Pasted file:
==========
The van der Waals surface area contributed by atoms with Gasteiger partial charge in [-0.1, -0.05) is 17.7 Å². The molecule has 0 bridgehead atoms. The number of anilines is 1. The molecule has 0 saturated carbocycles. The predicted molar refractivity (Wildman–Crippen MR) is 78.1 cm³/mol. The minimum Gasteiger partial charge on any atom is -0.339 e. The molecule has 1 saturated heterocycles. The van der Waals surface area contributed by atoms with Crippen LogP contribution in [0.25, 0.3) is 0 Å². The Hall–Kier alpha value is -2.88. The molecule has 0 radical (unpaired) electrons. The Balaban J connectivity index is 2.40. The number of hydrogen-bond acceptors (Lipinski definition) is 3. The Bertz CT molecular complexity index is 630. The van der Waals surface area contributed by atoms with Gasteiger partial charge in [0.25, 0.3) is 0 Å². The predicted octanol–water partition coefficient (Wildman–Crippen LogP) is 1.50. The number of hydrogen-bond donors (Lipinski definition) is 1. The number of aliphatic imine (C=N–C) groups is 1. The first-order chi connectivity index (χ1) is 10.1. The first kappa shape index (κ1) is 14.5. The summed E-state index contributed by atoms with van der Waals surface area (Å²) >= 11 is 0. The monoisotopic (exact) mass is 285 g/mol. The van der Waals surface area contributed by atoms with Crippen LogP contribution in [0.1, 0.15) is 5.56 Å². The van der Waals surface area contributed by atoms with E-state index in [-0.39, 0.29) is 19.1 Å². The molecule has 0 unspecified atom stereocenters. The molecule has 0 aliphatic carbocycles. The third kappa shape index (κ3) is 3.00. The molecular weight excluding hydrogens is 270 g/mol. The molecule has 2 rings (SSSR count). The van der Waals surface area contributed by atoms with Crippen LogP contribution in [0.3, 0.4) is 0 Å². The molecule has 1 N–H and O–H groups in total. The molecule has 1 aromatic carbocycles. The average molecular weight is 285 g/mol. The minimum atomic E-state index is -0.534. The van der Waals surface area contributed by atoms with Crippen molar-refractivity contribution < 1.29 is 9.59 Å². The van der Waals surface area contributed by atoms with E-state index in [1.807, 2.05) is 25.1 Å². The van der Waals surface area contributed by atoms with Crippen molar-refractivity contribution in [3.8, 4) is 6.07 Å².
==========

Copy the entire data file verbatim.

The van der Waals surface area contributed by atoms with Gasteiger partial charge in [-0.1, -0.05) is 17.7 Å². The molecule has 0 bridgehead atoms. The number of anilines is 1. The molecule has 0 saturated carbocycles. The predicted molar refractivity (Wildman–Crippen MR) is 78.1 cm³/mol. The minimum Gasteiger partial charge on any atom is -0.339 e. The molecule has 1 saturated heterocycles. The van der Waals surface area contributed by atoms with Crippen LogP contribution in [0.25, 0.3) is 0 Å². The Hall–Kier alpha value is -2.88. The molecule has 0 radical (unpaired) electrons. The Balaban J connectivity index is 2.40. The number of hydrogen-bond acceptors (Lipinski definition) is 3. The Bertz CT molecular complexity index is 630. The van der Waals surface area contributed by atoms with Gasteiger partial charge in [0.25, 0.3) is 0 Å². The predicted octanol–water partition coefficient (Wildman–Crippen LogP) is 1.50. The number of hydrogen-bond donors (Lipinski definition) is 1. The number of aliphatic imine (C=N–C) groups is 1. The first-order chi connectivity index (χ1) is 10.1. The first kappa shape index (κ1) is 14.5. The summed E-state index contributed by atoms with van der Waals surface area (Å²) >= 11 is 0. The monoisotopic (exact) mass is 285 g/mol. The van der Waals surface area contributed by atoms with Crippen LogP contribution in [0.1, 0.15) is 5.56 Å². The van der Waals surface area contributed by atoms with E-state index in [-0.39, 0.29) is 19.1 Å². The molecule has 0 unspecified atom stereocenters. The molecule has 0 aliphatic carbocycles. The third kappa shape index (κ3) is 3.00. The molecular weight excluding hydrogens is 270 g/mol. The molecule has 2 rings (SSSR count). The van der Waals surface area contributed by atoms with Crippen LogP contribution in [0.3, 0.4) is 0 Å². The molecule has 1 N–H and O–H groups in total. The molecule has 1 aromatic carbocycles. The average molecular weight is 285 g/mol. The minimum atomic E-state index is -0.534. The van der Waals surface area contributed by atoms with Crippen molar-refractivity contribution < 1.29 is 9.59 Å². The van der Waals surface area contributed by atoms with E-state index in [1.807, 2.05) is 25.1 Å². The van der Waals surface area contributed by atoms with Crippen molar-refractivity contribution in [3.8, 4) is 6.07 Å².